Every now and then, MTV Jams includes a short show called The Parker Report, hosted by Erik Parker. On the show, Erik will feature hip-hop artists, normally under a theme (for instance, one episode he featured the Grand Hustle team of T.I., Alfamega, and Big Kuntry King.) to talk about recent problems or studies in hip-hop. In the aforementioned episode, they discussed the autotune "T-Pain" effect and about how he rediscovered it. The cast will always come to a conclusion about the topic at hand. For instance, they came to the conclusion to, when using the autotune, either "shout out" to T-Pain or feature him on the record. The closing scene will always show the summarized point, which was "No biting allowed".
Occasionally, MTV Jams will air special, unannounced alphabetical marathons of music videos by artist name, usually around holiday periods, or videos themed around lists such as most popular of the year, nominated for certain awards or that of an artist around the release of a new album.
Themed blocks 
From time to time, MTV Jams is also known to include special themed blocks of programming, for example, an hour of a specific artist or label's videos, an hour block of '90s gangsta rap, or a string of reggae-style videos. This is always unannounced and spontaenous for viewers, in the vein of MTV2's original format.
In the fall of 2004, MTV Jams presented a week of shows titled "Takeover," where artists were invited to host a day of programming. Artists included Usher, Kanye West, Lil' Jon, Nelly, and Fat Joe. Each artist played their favorite videos and their own videos. Additionally, MTV specials such as 'Diary' and live performance footage was played that related to the artists. This may have marked the first time the channel has ever aired any non-music video programming. In March 2005, MTV Jams invited 50 Cent to their studios to introduce his and his posse's music videos, as well as to play some of his favorite old school videos. He also spoke briefly between videos about his newest album and about his musical inspirations. At the time, these two specials were the most VJ-like to ever appear on the generally low-budget channel.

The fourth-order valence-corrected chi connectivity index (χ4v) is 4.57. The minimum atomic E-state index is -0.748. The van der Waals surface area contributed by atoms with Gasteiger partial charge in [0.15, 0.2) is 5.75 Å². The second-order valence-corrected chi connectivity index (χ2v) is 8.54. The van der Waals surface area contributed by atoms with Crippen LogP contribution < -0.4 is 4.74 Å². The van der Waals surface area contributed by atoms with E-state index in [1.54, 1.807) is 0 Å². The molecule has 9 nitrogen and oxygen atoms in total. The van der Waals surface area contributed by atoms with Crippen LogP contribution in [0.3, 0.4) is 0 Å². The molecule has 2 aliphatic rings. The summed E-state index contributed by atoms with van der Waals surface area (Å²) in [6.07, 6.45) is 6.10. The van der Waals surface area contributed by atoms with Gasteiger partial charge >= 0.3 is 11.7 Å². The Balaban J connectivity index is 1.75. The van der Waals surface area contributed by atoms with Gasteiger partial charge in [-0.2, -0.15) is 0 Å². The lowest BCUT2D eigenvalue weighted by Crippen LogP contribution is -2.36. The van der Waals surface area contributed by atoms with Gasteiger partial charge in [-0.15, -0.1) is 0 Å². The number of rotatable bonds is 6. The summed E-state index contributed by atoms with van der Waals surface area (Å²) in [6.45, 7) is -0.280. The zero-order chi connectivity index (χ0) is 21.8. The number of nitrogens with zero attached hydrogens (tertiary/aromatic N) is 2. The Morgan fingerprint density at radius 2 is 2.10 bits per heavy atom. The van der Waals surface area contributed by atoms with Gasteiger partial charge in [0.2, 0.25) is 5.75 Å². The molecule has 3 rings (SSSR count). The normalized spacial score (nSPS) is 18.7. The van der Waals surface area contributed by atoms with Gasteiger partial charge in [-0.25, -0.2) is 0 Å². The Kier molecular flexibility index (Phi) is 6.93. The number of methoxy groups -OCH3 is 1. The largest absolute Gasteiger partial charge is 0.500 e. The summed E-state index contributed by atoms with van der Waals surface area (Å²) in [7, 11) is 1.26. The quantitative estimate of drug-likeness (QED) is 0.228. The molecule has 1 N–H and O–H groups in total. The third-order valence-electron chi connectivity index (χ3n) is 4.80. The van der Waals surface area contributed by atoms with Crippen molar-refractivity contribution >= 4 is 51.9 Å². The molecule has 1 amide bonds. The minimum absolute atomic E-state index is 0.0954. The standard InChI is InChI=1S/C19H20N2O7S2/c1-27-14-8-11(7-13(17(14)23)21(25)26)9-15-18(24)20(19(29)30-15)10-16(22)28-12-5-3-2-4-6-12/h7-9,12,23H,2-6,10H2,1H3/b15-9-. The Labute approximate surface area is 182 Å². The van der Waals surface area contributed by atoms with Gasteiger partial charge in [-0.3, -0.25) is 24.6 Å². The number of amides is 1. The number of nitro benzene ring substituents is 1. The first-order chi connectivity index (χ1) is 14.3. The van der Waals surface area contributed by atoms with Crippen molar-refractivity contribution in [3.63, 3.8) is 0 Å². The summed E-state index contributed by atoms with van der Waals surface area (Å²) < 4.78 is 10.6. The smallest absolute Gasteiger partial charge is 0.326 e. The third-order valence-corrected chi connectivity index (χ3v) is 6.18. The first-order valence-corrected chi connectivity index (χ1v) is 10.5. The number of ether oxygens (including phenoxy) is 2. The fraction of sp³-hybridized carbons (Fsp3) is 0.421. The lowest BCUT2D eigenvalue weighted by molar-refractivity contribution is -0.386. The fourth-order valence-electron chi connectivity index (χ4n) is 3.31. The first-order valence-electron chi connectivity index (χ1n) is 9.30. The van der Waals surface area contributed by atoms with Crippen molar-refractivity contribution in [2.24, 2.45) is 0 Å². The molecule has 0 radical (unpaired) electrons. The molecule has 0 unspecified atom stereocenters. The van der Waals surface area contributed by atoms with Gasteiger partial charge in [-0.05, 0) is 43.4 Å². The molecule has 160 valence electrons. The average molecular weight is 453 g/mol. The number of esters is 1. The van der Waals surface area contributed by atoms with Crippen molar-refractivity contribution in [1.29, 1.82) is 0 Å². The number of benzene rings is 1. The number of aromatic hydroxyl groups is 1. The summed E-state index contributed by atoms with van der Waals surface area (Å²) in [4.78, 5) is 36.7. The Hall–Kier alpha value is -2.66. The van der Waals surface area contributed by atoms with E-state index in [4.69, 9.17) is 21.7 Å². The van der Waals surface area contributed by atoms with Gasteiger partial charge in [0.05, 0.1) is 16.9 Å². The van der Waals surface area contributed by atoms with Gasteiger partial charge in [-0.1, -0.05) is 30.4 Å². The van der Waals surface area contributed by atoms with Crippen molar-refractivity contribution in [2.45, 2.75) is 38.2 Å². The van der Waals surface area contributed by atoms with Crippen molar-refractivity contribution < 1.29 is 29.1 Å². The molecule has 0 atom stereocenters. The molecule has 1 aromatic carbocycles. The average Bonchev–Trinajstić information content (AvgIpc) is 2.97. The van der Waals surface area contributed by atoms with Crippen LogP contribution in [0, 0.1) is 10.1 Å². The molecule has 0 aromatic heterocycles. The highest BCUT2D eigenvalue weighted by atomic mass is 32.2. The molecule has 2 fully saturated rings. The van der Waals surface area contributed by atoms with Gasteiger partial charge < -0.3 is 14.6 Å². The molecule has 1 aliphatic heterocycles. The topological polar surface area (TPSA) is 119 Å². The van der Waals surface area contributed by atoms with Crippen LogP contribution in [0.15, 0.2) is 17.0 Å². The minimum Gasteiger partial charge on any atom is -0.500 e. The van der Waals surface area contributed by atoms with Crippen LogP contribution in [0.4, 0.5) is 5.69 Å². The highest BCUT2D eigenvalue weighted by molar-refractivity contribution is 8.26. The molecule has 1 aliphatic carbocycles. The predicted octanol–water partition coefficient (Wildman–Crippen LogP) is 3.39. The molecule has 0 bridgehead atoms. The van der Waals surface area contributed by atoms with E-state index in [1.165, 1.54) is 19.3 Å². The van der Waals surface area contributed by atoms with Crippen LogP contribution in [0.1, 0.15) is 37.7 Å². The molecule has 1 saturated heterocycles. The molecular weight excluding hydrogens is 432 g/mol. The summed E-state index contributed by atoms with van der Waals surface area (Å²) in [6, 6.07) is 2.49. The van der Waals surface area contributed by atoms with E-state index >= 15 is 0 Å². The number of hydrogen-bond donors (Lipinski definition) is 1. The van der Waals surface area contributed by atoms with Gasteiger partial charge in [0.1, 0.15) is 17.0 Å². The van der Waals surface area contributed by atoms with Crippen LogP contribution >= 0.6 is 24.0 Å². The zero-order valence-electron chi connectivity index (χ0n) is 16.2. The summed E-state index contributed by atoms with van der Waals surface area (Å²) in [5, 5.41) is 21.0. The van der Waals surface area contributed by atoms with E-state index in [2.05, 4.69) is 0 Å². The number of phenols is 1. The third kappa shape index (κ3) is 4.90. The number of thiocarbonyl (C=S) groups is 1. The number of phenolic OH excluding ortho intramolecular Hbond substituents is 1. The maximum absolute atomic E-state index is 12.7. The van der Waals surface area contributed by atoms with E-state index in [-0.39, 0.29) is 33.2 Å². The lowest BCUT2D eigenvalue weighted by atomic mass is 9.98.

Fab 5 of Summer '05 
During the summer of 2005, MTV Jams debuted a new, larger logo for itself in order to promote special summer programming called "The Fab 5 of Summer '05" that was running on the channel for the duration of the summer. The "Fab 5" were five up-and-coming hip-hop artists that the channel placed a heavy emphasis on during the entire summer. They were Juelz Santana, Da Back Wudz, Young Jeezy, Tony Yayo, and Paul Wall. Da Back Wudz, Young Jeezy, Tony Yayo, and Paul Wall came into the MTV Jams studio to speak about their careers and to play blocks of their favorite videos. These blocks were rotated pretty heavily, sometimes several times a day, so the summer of 2005 arguably became the period of MTV Jams' history that has seen the most redundant and least varied playlist to date.
The same summer, MTV Jams moved one step closer toward its high-budget, show-based sister networks MTV and VH1 when it briefly aired documentary style programs on the hip-hop themed and MTV-produced movie Hustle and Flow.
Jam of the Week 
MTV Jams every Sunday morning programs a music video as "Jam of the Week" each hour of the day. The videos chosen are often premiered or popular.
Until the summer of 2012, Time Warner Cable did not carry the network except on their former Adelphia systems, where previous contracts with MTV Networks are required to be honored, and Bright House Networks, of which Time Warner Cable formerly had a stake in. This resulted in unavailability of the network in New York City on non-Cablevision systems; Time Warner is the majority cable provider for Manhattan, Staten Island, and Brooklyn/Queens. MTV Jams and their sister networks will be added in summer 2012 as part of a wider agreement between Viacom and Time Warner Cable to allow access to their networks over TWC's tablet applications.
The network is also carried on some cable systems in Latin America, South America, and Mexico in a localized form. In Bolivia (Latin America) the channel is available under Digital television systems.
- Littleton, Cynthia (16 May 2012). "Viacom, Time Warner Cable settle app flap; Viacom channels to be available on iPad viewing service". Variety. Retrieved 17 May 2012.
MTV Jams currently has a hub on the MTV network website, http://www.mtv.com/music/hiphop/. MTV Jams playlist programmer Tuma Basa maintains a Twitter presence under the MTVJAMS identity mainly to market the network.